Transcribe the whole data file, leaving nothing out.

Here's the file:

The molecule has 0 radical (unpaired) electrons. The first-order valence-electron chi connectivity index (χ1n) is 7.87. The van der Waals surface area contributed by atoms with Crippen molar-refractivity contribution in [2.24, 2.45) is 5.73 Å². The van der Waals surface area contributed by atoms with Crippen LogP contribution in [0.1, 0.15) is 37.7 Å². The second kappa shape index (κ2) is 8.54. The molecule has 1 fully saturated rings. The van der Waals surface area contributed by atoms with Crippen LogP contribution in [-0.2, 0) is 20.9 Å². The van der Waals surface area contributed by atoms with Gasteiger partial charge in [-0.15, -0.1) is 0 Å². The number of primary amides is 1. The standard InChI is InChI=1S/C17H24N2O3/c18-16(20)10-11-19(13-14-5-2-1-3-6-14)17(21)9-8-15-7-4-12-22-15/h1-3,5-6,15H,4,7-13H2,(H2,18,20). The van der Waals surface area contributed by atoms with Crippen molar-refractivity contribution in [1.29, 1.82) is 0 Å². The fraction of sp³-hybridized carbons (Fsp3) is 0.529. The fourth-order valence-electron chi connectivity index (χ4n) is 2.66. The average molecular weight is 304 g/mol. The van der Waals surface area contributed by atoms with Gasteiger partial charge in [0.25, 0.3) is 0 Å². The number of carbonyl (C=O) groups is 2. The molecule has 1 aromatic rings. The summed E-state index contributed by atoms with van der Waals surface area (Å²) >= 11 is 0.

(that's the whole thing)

The molecule has 0 radical (unpaired) electrons. The first-order valence-electron chi connectivity index (χ1n) is 7.87. The van der Waals surface area contributed by atoms with Crippen molar-refractivity contribution in [2.24, 2.45) is 5.73 Å². The van der Waals surface area contributed by atoms with Crippen LogP contribution in [0.1, 0.15) is 37.7 Å². The second kappa shape index (κ2) is 8.54. The molecule has 1 fully saturated rings. The van der Waals surface area contributed by atoms with Crippen LogP contribution in [-0.2, 0) is 20.9 Å². The van der Waals surface area contributed by atoms with Gasteiger partial charge in [-0.15, -0.1) is 0 Å². The number of primary amides is 1. The standard InChI is InChI=1S/C17H24N2O3/c18-16(20)10-11-19(13-14-5-2-1-3-6-14)17(21)9-8-15-7-4-12-22-15/h1-3,5-6,15H,4,7-13H2,(H2,18,20). The van der Waals surface area contributed by atoms with Crippen molar-refractivity contribution in [1.29, 1.82) is 0 Å². The fraction of sp³-hybridized carbons (Fsp3) is 0.529. The fourth-order valence-electron chi connectivity index (χ4n) is 2.66. The average molecular weight is 304 g/mol. The van der Waals surface area contributed by atoms with Gasteiger partial charge in [0.25, 0.3) is 0 Å². The number of carbonyl (C=O) groups is 2. The molecule has 1 aromatic rings. The summed E-state index contributed by atoms with van der Waals surface area (Å²) >= 11 is 0.